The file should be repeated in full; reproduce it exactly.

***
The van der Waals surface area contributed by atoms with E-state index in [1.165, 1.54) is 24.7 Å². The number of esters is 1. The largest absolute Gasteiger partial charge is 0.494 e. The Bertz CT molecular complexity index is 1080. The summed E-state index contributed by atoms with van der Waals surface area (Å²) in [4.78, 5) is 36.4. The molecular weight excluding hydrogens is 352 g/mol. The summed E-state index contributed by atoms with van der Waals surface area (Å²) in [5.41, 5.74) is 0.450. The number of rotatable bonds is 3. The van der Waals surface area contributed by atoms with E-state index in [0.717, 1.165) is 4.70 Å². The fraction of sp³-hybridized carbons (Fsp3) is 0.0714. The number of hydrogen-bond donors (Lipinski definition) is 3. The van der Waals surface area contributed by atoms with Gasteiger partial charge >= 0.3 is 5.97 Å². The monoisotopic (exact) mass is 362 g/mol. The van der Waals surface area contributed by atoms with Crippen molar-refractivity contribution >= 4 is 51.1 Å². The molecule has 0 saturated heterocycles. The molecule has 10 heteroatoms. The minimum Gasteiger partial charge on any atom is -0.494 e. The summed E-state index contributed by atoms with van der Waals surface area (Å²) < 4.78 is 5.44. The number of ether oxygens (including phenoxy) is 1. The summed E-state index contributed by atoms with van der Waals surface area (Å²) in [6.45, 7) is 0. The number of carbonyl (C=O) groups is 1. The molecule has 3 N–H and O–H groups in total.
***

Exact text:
The van der Waals surface area contributed by atoms with E-state index in [1.165, 1.54) is 24.7 Å². The number of esters is 1. The largest absolute Gasteiger partial charge is 0.494 e. The Bertz CT molecular complexity index is 1080. The summed E-state index contributed by atoms with van der Waals surface area (Å²) in [4.78, 5) is 36.4. The molecular weight excluding hydrogens is 352 g/mol. The summed E-state index contributed by atoms with van der Waals surface area (Å²) in [5.41, 5.74) is 0.450. The number of rotatable bonds is 3. The van der Waals surface area contributed by atoms with E-state index in [0.717, 1.165) is 4.70 Å². The fraction of sp³-hybridized carbons (Fsp3) is 0.0714. The number of hydrogen-bond donors (Lipinski definition) is 3. The van der Waals surface area contributed by atoms with Gasteiger partial charge >= 0.3 is 5.97 Å². The monoisotopic (exact) mass is 362 g/mol. The van der Waals surface area contributed by atoms with Crippen molar-refractivity contribution >= 4 is 51.1 Å². The molecule has 0 saturated heterocycles. The molecule has 10 heteroatoms. The minimum Gasteiger partial charge on any atom is -0.494 e. The summed E-state index contributed by atoms with van der Waals surface area (Å²) < 4.78 is 5.44. The number of ether oxygens (including phenoxy) is 1. The summed E-state index contributed by atoms with van der Waals surface area (Å²) in [6.45, 7) is 0. The number of carbonyl (C=O) groups is 1. The molecule has 3 N–H and O–H groups in total.